The Surgeon General Just Issued Its First Advisory in 13 Years, This Time to Combat the Opioid Epidemic
As the opioid epidemic continues to ravage many Americans, aggressive tactics are being used to fight back. Earlier this month, the Surgeon General issued a statement urging Americans to start carrying the opioid overdose antidote, known as naloxone.
This is the first Surgeon General warning that has been issued in over a decade. The last warning issued referred to drinking during pregnancy.
The drug, which is commonly referred to as Narcan, can very quickly reverse suppressed breathing in an individual suspected of an opioid overdose. Essentially, naloxone puts the drug user into instant withdrawal, as it works quickly to reverse the physical and psychological effects of any opioid.
According to CNN, there has been a precipitous rise in opioid related overdose deaths in the past few years. Since 2010 the number of fatalities has doubled, with 42,249 opioid overdose deaths in 2016.
Surgeon General Dr. Jerome Adams stated that "knowing how to use naloxone and keeping it within reach can save a life. Research shows that when naloxone and overdose education are available to community members, overdose deaths decrease in those communities."
Naloxone is a powerful tool currently used by police officers, first responders and other emergency medical professionals, and is critical in fighting the deadly opioid epidemic. To have the Surgeon General issue an official warning places opioid abuse and opioid overdose in the mainstream public narrative.
According to CNN Chief Medical Correspondent Dr. Sanjay Gupta, naloxone can absolutely save lives.
"You're basically saying, as a doctor, 'I'm giving you this opioid for your pain, and by the way, you might kill yourself, so here's this as well'. The next step in this would be truly defining who is high-risk and should be getting Narcan along with their opioid prescriptions," he said.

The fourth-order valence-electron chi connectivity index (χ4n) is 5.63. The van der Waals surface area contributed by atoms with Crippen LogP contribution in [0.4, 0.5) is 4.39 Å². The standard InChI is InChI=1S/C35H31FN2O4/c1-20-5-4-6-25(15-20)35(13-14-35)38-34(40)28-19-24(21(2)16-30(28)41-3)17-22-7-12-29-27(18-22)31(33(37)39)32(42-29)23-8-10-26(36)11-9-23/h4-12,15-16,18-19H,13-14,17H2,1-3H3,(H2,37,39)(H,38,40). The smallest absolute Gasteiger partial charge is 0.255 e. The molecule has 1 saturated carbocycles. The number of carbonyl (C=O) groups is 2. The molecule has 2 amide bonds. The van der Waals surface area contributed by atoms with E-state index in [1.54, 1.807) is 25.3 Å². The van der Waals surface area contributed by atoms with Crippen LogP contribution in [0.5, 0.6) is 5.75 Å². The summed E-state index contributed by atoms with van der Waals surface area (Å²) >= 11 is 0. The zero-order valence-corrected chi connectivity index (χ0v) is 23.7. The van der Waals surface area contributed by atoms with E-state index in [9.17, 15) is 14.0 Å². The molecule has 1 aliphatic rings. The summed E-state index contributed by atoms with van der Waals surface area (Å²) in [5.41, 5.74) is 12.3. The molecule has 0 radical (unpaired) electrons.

Using these medications to reverse the effects of overdose is just one important tool in combating the addiction crisis.
Some have argued that focusing on widespread naloxone distribution grants permission to active addicts to continue to use and abuse drugs. This is part of the destructive stigma surrounding addiction.
😡This makes me so mad. 🙄enabling #drugaddicts doesn't do anything but victimize society. 👌🏽#zombieapocalypse #enabling #drugs Philadelphia considers site for heroin users to shoot up safelyhttps://t.co/ngT0vWN98Z
— SARAH (@verysassymama) April 8, 2018
Thankfully, a great deal of the social media response to the availability of narcan/naloxone has been positive. Many people are arguing that narcan/naloxone should be widespread and readily available, as a practical method for tackling the crisis.
Stop reposting those "why do addicts get narcan for free if people with diabetes don't get insulin" type things. Both should be free. Healthcare is a right. Stop buying into false dichotomies made up to keep you mad at other oppressed people.
— Actually Emily (@Actually_Emily) April 17, 2018
"The surgeon general is addressing a new reality in a practical way by encouraging people to have access to naloxone and to know when and how to administer it. I equate having naloxone at the ready to having a CPR kit at the ready: Both can save lives as emergency care if administered in time.
No one would find it strange if a surgeon general encouraged more people to learn CPR or the Heimlich maneuver. When we speak of opioid addicts, we need to remember that addiction is a disease. We want addicts to get into recovery, and if they die from an overdose, that can't happen. Keeping them alive long enough for them to make headway with addiction treatment is crucial, and naloxone is often a key component to achieving that goal," said lawyer Jeffrey Simon, in a statement to CNN.
That's the key—overdose medications should not be controversial or optional. In order to promote sobriety and recovery for addicts, we must first save their lives. Narcan/naloxone allows an opportunity to fight this insidious disease head on.